Atrium School

Excellence with Joy

Atrium's Third Eighth Grade Class Graduates

On June 7, seventeen Atrium students graduated from eighth grade. "These graduates are exceptional–they are kind, hard-working, and innovative thinkers,” said Marshall Carter, Atrium’s Head of School. “Whether they came to Atrium as seventh graders, or have been here since kindergarten, they've come together as a class and have been great leaders for Atrium. We look forward to hearing about their successes and adventures in high school and beyond–we're so proud and pleased to call them Atrium graduates."

The night before graduation, eighth graders and their families came together for a final class dinner at Casa de Pedro, before attending their Reflection Ceremony. During the Reflection Ceremony, Middle School teachers present reflections on each student in the class. The ceremony is a moving event that demonstrates how well each student at Atrium is known. From the reflection in rhyme to the final reflection ending in a song sung by all the Middle School teachers, each was insightful and loving–a touching testament to the students, their teachers, and the relationships they have developed at Atrium.

This year’s commencement speaker was Rabbi Shoshana Friedman ’95, rabbi at Temple Sinai in Brookline. In Atrium tradition, the commencement speaker is a graduate of the school. Rabbi Friedman began by telling students, “Atrium is alive inside of me every day–through my music, spirituality, sense of justice and devotion to the environment, service to something bigger than myself, my curiosity, and sense of myself as a life-long learner and teacher. I credit Atrium with empowering me to be a change-maker in the world.”

She continued, “In relationship to other people, working in small and large groups, we can each be in service to particular parts of the world, using the gifts we can best offer. We can’t change the world. We can do something better. We can live as gracefully as possible amidst the messiness of being human, and out of that grace we can serve others.”

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Students from Atrium’s eighth grade will be attending a variety of public and independent schools in the area: Cambridge School of Weston, Chapel Hill Chauncy Hall, Commonwealth School, Concord Academy, Gann Academy, and The Governor’s Academy, in addition to Cambridge Rindge and Latin School, Newton North High School, and Lincoln-Sudbury High School. Previous eighth grade classes have attended those schools as well as Meridian Academy, Arlington High School, and Watertown High School.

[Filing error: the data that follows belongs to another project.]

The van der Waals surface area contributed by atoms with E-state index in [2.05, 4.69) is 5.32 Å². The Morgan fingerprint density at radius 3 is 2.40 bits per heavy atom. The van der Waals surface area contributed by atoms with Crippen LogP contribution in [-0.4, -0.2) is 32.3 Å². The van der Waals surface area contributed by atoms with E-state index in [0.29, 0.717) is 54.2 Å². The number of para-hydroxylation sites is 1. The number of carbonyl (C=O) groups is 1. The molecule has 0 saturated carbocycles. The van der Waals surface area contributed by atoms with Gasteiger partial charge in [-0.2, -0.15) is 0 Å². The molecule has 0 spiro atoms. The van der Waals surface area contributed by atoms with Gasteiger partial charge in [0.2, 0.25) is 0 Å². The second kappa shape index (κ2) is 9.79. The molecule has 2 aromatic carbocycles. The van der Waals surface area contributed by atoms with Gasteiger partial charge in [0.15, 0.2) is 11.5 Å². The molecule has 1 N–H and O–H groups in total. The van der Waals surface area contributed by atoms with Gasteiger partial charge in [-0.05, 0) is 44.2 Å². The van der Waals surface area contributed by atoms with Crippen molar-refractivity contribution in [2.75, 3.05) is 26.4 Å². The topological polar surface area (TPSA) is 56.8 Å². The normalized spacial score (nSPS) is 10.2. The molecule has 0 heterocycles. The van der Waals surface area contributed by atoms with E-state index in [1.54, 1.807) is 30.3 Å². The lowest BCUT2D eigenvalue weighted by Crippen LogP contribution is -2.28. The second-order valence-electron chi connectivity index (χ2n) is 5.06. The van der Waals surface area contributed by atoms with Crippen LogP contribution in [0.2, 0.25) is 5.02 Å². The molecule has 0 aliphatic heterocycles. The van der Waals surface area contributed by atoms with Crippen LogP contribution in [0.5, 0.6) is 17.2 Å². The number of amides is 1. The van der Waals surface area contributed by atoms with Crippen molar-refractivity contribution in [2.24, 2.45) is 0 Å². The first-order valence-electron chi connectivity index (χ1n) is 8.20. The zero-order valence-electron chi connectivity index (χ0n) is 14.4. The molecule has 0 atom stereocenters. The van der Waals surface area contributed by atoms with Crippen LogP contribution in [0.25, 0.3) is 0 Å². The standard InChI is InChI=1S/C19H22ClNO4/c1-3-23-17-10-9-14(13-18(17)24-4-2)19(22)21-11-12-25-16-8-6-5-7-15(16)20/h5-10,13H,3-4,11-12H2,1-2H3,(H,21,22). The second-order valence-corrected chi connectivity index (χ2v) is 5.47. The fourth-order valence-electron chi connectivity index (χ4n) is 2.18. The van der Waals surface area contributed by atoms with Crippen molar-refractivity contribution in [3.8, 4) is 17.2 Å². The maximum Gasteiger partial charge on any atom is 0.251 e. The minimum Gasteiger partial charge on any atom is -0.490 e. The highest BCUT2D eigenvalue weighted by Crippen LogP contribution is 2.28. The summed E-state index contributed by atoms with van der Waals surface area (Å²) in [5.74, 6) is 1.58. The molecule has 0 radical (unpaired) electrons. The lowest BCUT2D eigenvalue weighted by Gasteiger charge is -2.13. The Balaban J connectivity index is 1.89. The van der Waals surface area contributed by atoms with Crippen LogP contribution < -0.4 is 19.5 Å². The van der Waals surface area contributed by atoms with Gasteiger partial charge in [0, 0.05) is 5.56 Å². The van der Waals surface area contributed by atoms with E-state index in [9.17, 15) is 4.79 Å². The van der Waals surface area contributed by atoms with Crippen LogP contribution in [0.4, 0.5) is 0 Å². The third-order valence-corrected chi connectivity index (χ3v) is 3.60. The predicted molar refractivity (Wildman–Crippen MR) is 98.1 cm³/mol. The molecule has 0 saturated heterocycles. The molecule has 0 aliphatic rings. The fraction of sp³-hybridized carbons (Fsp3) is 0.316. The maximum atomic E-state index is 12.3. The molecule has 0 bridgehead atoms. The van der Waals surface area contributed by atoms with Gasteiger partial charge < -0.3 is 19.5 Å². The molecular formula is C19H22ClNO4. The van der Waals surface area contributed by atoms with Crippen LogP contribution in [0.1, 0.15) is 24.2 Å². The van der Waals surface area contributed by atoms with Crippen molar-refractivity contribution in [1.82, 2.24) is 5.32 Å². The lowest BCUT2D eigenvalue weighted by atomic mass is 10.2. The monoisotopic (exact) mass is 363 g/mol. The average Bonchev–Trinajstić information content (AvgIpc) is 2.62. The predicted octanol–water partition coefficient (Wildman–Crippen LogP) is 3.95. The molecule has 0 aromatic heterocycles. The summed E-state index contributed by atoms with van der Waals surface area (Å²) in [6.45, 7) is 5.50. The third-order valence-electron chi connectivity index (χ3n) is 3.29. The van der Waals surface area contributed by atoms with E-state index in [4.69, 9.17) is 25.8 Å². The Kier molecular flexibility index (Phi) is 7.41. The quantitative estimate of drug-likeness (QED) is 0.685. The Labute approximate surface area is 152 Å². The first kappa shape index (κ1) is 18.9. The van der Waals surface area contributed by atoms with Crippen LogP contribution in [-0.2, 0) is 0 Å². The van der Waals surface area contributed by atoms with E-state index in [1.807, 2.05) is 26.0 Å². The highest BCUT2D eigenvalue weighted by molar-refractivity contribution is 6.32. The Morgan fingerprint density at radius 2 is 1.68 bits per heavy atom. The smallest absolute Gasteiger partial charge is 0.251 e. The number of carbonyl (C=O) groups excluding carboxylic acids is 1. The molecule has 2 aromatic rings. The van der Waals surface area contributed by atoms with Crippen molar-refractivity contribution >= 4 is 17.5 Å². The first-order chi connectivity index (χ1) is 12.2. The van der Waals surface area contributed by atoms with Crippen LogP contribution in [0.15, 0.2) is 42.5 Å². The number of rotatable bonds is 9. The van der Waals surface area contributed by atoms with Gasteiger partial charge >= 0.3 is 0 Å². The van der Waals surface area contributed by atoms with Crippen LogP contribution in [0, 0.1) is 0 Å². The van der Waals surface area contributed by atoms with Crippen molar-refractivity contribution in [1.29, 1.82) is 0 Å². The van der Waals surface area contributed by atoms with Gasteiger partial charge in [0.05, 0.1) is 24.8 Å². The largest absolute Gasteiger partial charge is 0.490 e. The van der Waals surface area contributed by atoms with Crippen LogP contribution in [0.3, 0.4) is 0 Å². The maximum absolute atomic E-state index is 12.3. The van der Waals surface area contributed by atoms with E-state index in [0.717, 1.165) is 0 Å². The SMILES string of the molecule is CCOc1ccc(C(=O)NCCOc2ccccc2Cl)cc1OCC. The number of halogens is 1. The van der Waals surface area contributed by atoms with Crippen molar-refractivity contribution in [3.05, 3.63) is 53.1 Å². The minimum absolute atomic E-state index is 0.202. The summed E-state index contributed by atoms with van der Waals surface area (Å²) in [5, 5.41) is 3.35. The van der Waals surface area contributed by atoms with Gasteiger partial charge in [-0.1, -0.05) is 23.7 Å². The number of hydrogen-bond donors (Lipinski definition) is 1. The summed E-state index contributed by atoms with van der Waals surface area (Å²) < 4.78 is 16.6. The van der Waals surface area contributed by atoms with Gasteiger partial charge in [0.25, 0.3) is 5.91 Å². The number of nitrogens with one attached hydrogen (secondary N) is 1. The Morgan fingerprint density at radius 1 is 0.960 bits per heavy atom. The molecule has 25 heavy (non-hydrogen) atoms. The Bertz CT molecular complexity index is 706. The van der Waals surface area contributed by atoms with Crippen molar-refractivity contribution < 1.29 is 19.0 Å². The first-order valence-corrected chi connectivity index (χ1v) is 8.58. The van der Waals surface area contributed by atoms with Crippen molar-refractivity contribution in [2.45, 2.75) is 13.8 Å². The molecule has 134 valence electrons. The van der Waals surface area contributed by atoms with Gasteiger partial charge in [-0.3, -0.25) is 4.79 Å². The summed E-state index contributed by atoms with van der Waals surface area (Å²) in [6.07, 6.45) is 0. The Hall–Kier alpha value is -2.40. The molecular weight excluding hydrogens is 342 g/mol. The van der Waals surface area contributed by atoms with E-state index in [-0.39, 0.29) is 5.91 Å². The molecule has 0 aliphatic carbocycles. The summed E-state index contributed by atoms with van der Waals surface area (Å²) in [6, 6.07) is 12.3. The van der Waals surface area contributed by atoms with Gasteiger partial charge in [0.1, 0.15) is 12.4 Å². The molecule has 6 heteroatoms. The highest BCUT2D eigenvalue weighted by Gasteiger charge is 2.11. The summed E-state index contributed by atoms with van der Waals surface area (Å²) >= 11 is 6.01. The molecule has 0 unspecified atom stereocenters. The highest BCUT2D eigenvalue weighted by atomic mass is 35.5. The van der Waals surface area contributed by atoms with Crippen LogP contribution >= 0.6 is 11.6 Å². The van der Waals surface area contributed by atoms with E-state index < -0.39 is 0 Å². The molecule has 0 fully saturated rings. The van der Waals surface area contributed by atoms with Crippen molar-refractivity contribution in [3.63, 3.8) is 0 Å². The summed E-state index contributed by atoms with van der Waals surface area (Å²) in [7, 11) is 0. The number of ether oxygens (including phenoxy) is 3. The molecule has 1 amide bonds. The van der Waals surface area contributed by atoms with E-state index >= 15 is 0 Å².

Climate Studies Combine Multiple Disciplines

Fourth and fifth graders recently completed their climate study research projects, a research study that integrates their science, reading and writing curricula with an element of engineering. The students began by learning the difference between climate and weather, and ended by creating a model of a house designed for a particular climate in tandem with writing a five-paragraph research essay about the effect of climate on lifestyle in their specific geographic location.  

Students began the project by learning the distinction between weather and climate, said fourth grade teacher Nia Lutch. “In theme, students had a science unit to learn about the science behind weather and climate. Topics covered included the phases of matter, air masses, convection currents, precipitation trends, how to find air masses, and what happens when air masses meet." 

She continued, "We talked about the different climate types and how some aspects of lifestyle, such as clothing and food, are related to climate type. We studied some houses around the world and discussed how the environments in which people live influence their decisions about how to build shelters.” 

As they learned about climate, students studied thesis statements and paragraph writing in their writing class. Students wrote three-paragraph persuasive essays on varied subjects with clear, articulate thesis statements before building up to a five-paragraph research essay exploring how climate affects lifestyle in their chosen location. At the same time, they studied features of nonfiction texts to launch their research for the essay.